NI-STC 2 – Timing and Synchronization
The NI-STC 2 generates several timebases by dividing down the 80 MHz master clock. These signals are used internally as clock sources for analog input, analog output, digital I/O, and counter/timers. From this 80 MHz clock, each M Series device also generates its own 10 MHz reference clock, which you can use to synchronize multiple devices. This 10 MHz reference clock is routed to other devices in the same system through the RTSI bus.
Traditionally, using a RTSI bus to synchronize devices often limited the maximum clock rate of each device to 10 MHz. M Series devices, with the NI-STC 2, have a phase lock loop (PLL) that enables each device in the system to synchronize its own 80 MHz timebase to the master 10 MHz clock. With this technology, all devices are synchronized to the same master clock but can use the faster 80 MHz timing signal generated onboard.
Figure 3. M Series devices generate an onboard 80 MHz clock and a PLL to synchronize multiple devices.
3. NI-MCal Technology – Calibration and Linearization Methodology
Electronic components such as ADCs and programmable amplifiers are characterized by nonlinearities and drift due to time and temperature. Compensating for these inherent sources of error requires device self-calibration. Legacy data acquisition devices use an onboard precision voltage reference to perform a two-point calibration for a single measurement range. This method fails to protect against localized nonlinearities over the range of the ADC, diminishing the measurement accuracy of the device. Additionally, because this method calibrates at only a single input range, measurements that scan multiple channels at varying input ranges are limited in accuracy by the tolerance of a resistor network.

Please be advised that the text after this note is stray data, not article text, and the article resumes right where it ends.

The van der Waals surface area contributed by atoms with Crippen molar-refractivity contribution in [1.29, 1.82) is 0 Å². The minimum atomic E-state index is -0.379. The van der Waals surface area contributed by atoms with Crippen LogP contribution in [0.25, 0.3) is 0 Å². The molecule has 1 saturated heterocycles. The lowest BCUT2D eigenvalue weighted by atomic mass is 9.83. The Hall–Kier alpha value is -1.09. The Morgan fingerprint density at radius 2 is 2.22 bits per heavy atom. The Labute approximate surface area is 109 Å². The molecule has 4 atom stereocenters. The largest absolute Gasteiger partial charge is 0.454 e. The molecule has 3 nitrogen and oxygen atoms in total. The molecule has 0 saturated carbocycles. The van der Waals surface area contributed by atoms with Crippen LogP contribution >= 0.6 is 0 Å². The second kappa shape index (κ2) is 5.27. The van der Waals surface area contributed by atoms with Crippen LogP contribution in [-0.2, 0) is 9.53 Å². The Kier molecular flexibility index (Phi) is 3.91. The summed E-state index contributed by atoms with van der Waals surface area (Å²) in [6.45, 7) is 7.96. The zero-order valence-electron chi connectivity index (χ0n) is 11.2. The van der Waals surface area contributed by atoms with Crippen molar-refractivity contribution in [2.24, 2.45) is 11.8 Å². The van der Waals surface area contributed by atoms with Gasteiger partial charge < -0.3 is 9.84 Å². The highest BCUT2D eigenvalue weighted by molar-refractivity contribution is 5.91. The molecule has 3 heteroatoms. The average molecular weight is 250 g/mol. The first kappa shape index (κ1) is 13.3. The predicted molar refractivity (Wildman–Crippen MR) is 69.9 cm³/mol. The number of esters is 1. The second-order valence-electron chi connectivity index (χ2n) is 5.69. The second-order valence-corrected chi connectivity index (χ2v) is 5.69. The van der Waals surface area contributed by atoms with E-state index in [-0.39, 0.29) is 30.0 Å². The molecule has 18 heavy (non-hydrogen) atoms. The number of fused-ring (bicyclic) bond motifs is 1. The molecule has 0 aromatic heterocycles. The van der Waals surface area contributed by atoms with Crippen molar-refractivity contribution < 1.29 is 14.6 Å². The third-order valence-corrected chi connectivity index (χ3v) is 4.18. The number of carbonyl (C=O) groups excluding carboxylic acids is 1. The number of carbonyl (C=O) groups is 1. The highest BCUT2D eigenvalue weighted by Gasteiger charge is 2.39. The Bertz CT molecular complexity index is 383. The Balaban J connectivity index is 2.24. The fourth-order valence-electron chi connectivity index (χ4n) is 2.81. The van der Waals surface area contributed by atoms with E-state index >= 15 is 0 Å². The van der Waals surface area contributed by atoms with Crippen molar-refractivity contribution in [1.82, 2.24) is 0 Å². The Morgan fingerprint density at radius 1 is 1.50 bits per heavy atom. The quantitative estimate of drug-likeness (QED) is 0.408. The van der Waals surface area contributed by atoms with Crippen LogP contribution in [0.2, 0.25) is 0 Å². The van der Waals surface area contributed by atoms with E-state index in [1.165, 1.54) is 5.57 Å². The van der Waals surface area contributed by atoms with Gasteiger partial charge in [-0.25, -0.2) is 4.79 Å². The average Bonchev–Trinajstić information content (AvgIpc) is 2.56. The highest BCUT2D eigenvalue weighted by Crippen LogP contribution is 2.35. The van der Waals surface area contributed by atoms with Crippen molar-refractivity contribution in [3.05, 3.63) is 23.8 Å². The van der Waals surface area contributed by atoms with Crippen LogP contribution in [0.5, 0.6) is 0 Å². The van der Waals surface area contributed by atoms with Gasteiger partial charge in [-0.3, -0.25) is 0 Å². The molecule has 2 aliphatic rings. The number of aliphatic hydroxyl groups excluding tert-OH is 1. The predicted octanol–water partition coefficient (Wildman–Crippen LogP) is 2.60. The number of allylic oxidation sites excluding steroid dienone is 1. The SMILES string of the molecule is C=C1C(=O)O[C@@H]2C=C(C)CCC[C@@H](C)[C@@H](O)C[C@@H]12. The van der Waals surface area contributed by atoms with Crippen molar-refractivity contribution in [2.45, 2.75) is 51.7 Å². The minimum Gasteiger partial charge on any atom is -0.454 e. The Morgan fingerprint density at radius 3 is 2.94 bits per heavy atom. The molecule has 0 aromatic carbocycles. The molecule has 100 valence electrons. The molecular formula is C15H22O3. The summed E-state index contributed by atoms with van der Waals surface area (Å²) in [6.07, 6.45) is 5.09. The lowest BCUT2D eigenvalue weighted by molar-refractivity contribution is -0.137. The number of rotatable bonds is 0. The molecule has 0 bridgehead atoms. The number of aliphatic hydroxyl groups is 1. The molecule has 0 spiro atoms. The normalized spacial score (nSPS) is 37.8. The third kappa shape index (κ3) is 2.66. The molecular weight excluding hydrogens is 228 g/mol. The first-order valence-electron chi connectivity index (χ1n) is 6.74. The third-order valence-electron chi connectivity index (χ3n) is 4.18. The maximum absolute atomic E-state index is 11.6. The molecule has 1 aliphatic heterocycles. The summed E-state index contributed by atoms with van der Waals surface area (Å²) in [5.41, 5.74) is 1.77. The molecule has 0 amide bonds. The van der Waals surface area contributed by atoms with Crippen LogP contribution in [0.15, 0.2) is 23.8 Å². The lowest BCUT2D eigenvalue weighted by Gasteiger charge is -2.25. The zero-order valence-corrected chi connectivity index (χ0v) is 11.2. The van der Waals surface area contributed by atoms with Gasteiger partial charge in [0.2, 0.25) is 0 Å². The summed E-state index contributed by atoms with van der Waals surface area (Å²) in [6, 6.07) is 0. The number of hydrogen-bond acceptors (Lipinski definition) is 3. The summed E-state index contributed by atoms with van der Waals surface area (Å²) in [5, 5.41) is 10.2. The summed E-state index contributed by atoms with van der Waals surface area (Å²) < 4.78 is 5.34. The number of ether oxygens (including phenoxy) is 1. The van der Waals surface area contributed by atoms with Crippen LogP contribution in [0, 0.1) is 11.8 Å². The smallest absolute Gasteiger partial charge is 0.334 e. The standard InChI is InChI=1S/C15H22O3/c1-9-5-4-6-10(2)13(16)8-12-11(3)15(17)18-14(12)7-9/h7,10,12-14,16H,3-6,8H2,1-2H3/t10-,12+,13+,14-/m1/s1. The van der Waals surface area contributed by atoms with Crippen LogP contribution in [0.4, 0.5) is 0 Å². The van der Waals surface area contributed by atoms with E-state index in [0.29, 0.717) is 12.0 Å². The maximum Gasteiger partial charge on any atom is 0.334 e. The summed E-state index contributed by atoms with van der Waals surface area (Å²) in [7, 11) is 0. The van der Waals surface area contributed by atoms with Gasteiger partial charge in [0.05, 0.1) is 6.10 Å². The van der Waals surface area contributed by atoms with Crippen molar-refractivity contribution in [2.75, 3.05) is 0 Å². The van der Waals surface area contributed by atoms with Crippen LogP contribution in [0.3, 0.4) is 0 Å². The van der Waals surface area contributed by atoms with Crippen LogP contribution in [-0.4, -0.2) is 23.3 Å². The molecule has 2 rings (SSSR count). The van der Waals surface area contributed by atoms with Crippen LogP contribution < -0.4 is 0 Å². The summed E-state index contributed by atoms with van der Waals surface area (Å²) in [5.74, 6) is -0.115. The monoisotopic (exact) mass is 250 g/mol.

M Series devices incorporate NI-MCal technology, a patent-pending linearization and calibration engine that calibrates at thousands of voltage levels and at all input ranges. NI-MCal uses pulse-width modulation (PWM) in conjunction with a high-precision voltage reference. The duty cycle of the PWM is used to vary the voltage level, so self-calibration is done at multiple points. Calibration constants are generated and stored in an onboard EEPROM to model the nonlinearity of the ADC and correct subsequent measurements.
The implementation of NI-MCal technology improves measurement accuracy by up to five times when compared to traditional two-point calibration. Additionally, the improved precision reference featured on most M Series devices lowers the maintenance cost of the device by increasing the recommended calibration interval from one year to two years.